Switzerland has a shortage of qualified foreign workers in certain sectors, such as healthcare, engineering, and information technology. Although the country has a highly skilled workforce, many employers struggle to find enough qualified workers to fill open positions.
The situation also applies in the rest of the EU-27/EFTA zone, which requires HRs to recruit skilled labor outside Europe. However, in areas lacking skilled workers, it is now possible for the Swiss labor authorities to apply less restrictive legal requirements when it comes to enforcing the priority process.
Thus, cantonal authorities in charge of examining non-EU work permit applications could use their discretionary power and renounce the requirement for the company to have searched for the skilled worker on the Swiss and European job market first, according to art. 21 LEI.
As such, companies relying on healthcare specialists, technology and engineering managers can now simply join the recent SECO values to prove that the selected non-EU skilled worker belongs to a field recognized to be in shortage in Switzerland (Directives LEI du Secrétariat d’Etat aux Migrations, Ch. 220.127.116.11, 01.02.2023).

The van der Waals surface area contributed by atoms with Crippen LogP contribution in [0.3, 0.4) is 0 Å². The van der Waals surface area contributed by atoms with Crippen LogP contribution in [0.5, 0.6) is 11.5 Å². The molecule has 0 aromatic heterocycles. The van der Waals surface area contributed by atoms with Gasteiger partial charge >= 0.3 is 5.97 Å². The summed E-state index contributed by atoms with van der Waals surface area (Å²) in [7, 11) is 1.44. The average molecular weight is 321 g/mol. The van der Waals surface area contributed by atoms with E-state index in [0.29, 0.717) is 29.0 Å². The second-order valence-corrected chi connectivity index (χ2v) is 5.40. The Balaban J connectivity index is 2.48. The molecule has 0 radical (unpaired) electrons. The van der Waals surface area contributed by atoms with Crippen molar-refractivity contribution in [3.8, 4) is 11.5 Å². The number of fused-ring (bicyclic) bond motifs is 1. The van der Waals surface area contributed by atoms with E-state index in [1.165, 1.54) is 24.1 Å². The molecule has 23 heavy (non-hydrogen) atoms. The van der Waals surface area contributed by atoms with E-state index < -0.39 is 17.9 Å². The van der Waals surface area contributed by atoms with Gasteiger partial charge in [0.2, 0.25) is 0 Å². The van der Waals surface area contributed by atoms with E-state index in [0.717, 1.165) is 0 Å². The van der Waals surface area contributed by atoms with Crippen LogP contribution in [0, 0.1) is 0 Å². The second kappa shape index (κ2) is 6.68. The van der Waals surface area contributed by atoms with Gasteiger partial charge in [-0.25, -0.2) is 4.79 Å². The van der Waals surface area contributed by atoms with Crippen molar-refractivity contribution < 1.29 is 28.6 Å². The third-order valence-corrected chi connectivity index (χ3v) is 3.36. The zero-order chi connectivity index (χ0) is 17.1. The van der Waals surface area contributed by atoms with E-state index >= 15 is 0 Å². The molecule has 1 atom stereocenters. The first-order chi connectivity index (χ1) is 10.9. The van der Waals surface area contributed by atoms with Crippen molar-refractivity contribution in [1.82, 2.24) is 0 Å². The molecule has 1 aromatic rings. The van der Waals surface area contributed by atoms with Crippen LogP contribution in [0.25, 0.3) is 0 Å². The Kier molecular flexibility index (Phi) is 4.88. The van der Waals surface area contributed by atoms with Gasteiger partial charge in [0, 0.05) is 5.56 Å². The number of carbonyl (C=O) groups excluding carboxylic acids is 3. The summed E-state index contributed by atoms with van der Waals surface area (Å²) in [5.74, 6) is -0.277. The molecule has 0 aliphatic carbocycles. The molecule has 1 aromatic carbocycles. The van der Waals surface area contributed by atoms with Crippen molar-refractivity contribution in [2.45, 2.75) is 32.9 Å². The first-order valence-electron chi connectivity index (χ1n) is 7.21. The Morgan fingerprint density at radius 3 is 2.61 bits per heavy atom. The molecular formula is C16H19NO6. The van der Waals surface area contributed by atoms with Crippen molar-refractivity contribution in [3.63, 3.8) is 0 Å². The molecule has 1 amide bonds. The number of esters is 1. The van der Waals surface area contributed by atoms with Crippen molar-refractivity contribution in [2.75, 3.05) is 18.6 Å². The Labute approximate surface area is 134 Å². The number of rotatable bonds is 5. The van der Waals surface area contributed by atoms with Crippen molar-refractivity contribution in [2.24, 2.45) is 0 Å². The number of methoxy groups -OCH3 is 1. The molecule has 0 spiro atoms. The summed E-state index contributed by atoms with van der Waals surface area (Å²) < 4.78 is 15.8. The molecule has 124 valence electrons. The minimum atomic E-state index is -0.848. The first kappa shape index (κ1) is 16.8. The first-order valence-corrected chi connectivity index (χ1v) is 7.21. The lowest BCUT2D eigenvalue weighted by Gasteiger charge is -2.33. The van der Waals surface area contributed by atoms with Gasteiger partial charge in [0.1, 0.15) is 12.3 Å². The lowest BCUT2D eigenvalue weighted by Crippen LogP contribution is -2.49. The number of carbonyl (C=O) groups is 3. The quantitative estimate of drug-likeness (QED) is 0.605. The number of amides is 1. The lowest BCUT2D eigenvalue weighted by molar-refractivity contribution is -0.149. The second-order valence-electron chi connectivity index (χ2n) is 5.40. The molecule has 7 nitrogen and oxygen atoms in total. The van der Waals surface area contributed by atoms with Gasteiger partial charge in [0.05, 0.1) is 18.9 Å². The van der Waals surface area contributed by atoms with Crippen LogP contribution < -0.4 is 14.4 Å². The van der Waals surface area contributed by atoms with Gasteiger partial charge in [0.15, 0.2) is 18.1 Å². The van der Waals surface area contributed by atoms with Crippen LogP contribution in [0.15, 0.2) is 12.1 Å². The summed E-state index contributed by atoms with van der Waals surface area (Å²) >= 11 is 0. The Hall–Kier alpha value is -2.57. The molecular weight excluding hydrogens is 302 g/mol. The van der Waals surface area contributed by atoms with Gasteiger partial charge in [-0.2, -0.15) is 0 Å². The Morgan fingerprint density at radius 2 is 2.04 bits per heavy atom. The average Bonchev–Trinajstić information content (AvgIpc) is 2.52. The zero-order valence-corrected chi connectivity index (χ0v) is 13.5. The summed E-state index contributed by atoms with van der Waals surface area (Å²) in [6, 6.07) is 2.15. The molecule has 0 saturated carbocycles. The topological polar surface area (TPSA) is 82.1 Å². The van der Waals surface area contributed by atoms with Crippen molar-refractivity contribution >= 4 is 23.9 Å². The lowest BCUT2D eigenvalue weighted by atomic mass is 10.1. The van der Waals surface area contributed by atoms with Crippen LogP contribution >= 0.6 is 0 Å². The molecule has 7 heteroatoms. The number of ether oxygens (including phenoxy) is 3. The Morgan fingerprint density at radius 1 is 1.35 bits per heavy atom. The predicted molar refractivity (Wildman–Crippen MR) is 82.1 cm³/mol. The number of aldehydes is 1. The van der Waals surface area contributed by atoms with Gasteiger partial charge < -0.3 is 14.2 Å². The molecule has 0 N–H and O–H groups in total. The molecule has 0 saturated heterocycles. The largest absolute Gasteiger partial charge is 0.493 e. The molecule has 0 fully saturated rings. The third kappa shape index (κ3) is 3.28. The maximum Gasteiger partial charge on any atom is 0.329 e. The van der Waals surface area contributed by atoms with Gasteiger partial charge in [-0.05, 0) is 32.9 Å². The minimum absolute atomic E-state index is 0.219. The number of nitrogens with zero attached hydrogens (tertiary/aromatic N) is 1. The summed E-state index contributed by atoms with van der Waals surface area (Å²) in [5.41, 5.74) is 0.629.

The obligation to announce and advertise the position before hiring the non-EU specialist remains in place no matter what, following art. 21a LEI.
Despite these efforts, the shortage of qualified foreign labor remains a challenge for many Swiss employers. Some companies have turned to remote work and outsourcing to fill talent gaps, while others have increased wages and benefits to attract more workers.
Note that the application process for a work permit in Switzerland can be complex, so it is recommended to seek the assistance of an immigration specialist to help you navigate the process.
13/04/23 – Alexa Mossaz, immigration manager at Legal Expat